All in all, filing for a vaccine patent in China could easily cost $20,000 just to obtain the patent, between translation fees and filing costs. And despite the challenges that companies will face, and complex legal environment, China remains a market poised for growth, making it an appealing nation to expand into.
On the second day of Biotech Showcase we examined what the biotech industry should expect from the Trump Administration with the help of our friends at Hogan Lovells. Over the course of the luncheon plenary and two afternoon workshops panelists discussed what lies ahead for the Affordable Care Act, the FDA and CMS.
Repeal or Replace?
When it comes to the fate of the signature program of the Obama Administration, the Affordable Care Act, our panelists were skeptical that the Trump team and the Republican Congress will be able to make good on their promise to repeal the Act and replace it with ‘something much better.’
Greg Simon, formerly Executive Director of the White House Cancer Moonshot Task Force, quipped, “You can’t replace reality with a bumper sticker,” underscoring the fact that the Republicans haven’t put forth any details on an alternative.
As Ken Choe, a partner at Hogan Lovells explained, “Lots of balancing of interests went into the ACA that will make it hard to unwind.” For example, as Liz Fowler, Vice President of Global Health Policy for Johnson & Johnson pointed out, ACA included a ‘drug company tax’ that was levied against biopharmaceutical firms in exchange for the promise that more patients would be brought into the health care system through greater access. If the ACA is repealed, those companies may, rightly, want a refund.
Another complicating factor is the fact that the biosimilars regulatory pathway is part of the ACA. If that law is repealed, new legislation will be required to restore the pathway.
As to what a replacement program might include, Dan Todd, Principal at Todd Strategy, said that while details are unclear, it is likely it will include high risk pools to cover patients with existing conditions and advanceable tax credits in place of subsidies.
Wither the FDA?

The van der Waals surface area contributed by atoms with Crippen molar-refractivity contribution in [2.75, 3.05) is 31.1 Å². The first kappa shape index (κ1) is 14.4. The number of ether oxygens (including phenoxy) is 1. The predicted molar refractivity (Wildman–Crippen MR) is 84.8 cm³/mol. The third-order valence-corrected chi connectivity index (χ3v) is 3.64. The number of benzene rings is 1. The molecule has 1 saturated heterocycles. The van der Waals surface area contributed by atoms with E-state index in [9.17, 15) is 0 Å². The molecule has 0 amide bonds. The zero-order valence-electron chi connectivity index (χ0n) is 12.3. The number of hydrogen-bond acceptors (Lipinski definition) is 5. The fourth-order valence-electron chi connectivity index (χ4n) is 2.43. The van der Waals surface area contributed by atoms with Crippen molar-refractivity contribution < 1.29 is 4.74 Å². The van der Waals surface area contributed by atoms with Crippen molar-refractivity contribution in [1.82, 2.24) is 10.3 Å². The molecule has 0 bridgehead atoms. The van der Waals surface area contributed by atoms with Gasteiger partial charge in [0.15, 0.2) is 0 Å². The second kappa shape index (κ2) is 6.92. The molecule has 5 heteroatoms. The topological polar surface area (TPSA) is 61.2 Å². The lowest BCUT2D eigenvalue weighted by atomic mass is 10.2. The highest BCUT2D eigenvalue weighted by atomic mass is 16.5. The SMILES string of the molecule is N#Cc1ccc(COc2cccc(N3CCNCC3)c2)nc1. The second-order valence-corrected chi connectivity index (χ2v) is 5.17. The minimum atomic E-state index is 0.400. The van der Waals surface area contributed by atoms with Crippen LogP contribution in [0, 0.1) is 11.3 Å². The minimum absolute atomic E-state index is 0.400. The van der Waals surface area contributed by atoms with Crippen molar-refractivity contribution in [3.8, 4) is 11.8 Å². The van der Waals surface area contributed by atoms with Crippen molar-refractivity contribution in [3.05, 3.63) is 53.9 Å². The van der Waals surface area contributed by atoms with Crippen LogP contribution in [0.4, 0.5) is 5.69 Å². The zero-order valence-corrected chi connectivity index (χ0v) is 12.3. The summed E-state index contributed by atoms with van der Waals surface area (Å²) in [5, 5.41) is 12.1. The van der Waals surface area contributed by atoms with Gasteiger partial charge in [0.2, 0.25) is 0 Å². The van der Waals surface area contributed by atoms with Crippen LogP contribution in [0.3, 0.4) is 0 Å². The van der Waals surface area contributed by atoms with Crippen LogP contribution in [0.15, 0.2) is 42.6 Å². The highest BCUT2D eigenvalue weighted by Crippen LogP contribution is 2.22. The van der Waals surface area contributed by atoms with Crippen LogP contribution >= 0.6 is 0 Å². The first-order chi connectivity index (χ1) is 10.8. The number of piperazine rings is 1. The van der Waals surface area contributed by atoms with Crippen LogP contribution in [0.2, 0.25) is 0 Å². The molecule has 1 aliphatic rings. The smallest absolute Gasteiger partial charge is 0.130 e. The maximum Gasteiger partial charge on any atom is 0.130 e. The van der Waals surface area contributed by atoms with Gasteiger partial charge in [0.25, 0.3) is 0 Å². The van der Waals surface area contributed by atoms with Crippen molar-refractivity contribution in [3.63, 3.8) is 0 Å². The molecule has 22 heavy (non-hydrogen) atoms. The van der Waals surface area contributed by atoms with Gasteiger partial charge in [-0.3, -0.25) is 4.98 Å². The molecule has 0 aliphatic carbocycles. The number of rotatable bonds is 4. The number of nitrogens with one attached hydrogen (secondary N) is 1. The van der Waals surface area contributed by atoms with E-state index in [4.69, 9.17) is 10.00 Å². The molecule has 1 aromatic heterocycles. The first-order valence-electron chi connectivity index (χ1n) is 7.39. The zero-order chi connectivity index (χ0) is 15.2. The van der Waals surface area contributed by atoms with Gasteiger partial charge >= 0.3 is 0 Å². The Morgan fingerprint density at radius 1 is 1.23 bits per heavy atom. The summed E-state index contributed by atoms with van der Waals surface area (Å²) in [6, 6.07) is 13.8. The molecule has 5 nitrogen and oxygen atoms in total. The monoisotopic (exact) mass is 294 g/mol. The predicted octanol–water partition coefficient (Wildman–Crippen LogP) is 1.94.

While many names have been mooted as potential FDA commissioners, (including Joseph Gulfo, Executive Director of the Lewis Center for Healthcare Policy and Technology, who moderated our FDA workshop), President Trump has not yet produced a nominee. As a result, it’s hard to speculate what direction the agency might take, however, our panelists did their best to comment on the rumors and speculation that have been making the rounds.
Jane Axelrad, Principal of Axelrad Solutions LLC, who previously served as Associate Director for Policy at the Center for Drug Evaluation, noted that there are fewer than five political appointees at the FDA. The majority of the agency staff are civilian employees who have been with the agency through several administrations. So a change in administration does not necessarily spell wholesale change at the FDA.
Jane and other panelists expressed more concern about the impact of the government hiring freeze on the agency which has been notoriously hard to staff – particularly in light of the fact that many agency staff may take this change in administrations as an opportunity to retire.
As Senator Norm Coleman, now Of Counsel at Hogan Lovells, pointed out, “It is likely the administration will push the agency farther than it wants to go.” Jane agreed, saying “Staff will resist any push to undermine the rigor of the drug approval process until they are overturned up the line.”
The panelists dismissed the idea that has been floated that the FDA should be reworked to focus reviews on safety and not efficacy. It was noted that payers would not be willing to reimburse drugs without proven efficacy making the idea a non-starter.